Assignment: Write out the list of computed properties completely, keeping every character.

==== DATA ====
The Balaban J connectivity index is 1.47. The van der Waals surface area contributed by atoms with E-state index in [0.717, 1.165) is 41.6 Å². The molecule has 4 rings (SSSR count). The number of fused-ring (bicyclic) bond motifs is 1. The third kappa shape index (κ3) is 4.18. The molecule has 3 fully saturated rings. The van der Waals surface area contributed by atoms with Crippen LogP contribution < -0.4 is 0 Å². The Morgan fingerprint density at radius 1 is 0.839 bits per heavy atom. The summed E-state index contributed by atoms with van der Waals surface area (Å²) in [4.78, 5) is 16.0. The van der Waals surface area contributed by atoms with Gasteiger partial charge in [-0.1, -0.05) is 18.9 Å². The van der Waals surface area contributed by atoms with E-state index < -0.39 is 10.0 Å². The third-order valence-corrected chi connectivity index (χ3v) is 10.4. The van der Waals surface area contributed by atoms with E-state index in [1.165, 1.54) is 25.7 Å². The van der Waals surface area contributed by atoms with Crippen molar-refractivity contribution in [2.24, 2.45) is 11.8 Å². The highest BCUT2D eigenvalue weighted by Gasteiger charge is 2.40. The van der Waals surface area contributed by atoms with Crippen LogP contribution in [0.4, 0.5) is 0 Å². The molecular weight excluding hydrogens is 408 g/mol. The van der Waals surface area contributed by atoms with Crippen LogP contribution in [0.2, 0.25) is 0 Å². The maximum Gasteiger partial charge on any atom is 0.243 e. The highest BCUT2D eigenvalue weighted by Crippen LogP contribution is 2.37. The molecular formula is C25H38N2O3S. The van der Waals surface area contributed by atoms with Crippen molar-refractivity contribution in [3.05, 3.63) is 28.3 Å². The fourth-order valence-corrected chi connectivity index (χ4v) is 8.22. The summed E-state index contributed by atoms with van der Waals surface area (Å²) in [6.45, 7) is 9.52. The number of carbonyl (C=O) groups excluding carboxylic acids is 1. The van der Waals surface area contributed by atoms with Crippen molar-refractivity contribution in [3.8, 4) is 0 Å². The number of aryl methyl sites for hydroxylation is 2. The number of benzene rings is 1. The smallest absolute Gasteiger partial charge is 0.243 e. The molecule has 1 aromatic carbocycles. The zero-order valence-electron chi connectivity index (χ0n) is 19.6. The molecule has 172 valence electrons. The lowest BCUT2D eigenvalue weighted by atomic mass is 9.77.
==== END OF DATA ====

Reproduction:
The Balaban J connectivity index is 1.47. The van der Waals surface area contributed by atoms with E-state index in [0.717, 1.165) is 41.6 Å². The molecule has 4 rings (SSSR count). The number of fused-ring (bicyclic) bond motifs is 1. The third kappa shape index (κ3) is 4.18. The molecule has 3 fully saturated rings. The van der Waals surface area contributed by atoms with Crippen LogP contribution < -0.4 is 0 Å². The Morgan fingerprint density at radius 1 is 0.839 bits per heavy atom. The summed E-state index contributed by atoms with van der Waals surface area (Å²) in [4.78, 5) is 16.0. The van der Waals surface area contributed by atoms with Gasteiger partial charge in [-0.1, -0.05) is 18.9 Å². The van der Waals surface area contributed by atoms with E-state index < -0.39 is 10.0 Å². The third-order valence-corrected chi connectivity index (χ3v) is 10.4. The van der Waals surface area contributed by atoms with E-state index in [1.165, 1.54) is 25.7 Å². The van der Waals surface area contributed by atoms with Crippen molar-refractivity contribution in [2.24, 2.45) is 11.8 Å². The highest BCUT2D eigenvalue weighted by Gasteiger charge is 2.40. The van der Waals surface area contributed by atoms with Crippen LogP contribution in [0.4, 0.5) is 0 Å². The molecular weight excluding hydrogens is 408 g/mol. The van der Waals surface area contributed by atoms with Crippen LogP contribution in [0.2, 0.25) is 0 Å². The maximum Gasteiger partial charge on any atom is 0.243 e. The highest BCUT2D eigenvalue weighted by Crippen LogP contribution is 2.37. The molecular formula is C25H38N2O3S. The van der Waals surface area contributed by atoms with Crippen molar-refractivity contribution in [3.05, 3.63) is 28.3 Å². The fourth-order valence-corrected chi connectivity index (χ4v) is 8.22. The summed E-state index contributed by atoms with van der Waals surface area (Å²) in [6.45, 7) is 9.52. The number of carbonyl (C=O) groups excluding carboxylic acids is 1. The van der Waals surface area contributed by atoms with Crippen molar-refractivity contribution in [3.8, 4) is 0 Å². The number of aryl methyl sites for hydroxylation is 2. The number of benzene rings is 1. The smallest absolute Gasteiger partial charge is 0.243 e. The molecule has 1 aromatic carbocycles. The zero-order valence-electron chi connectivity index (χ0n) is 19.6. The molecule has 172 valence electrons. The lowest BCUT2D eigenvalue weighted by atomic mass is 9.77.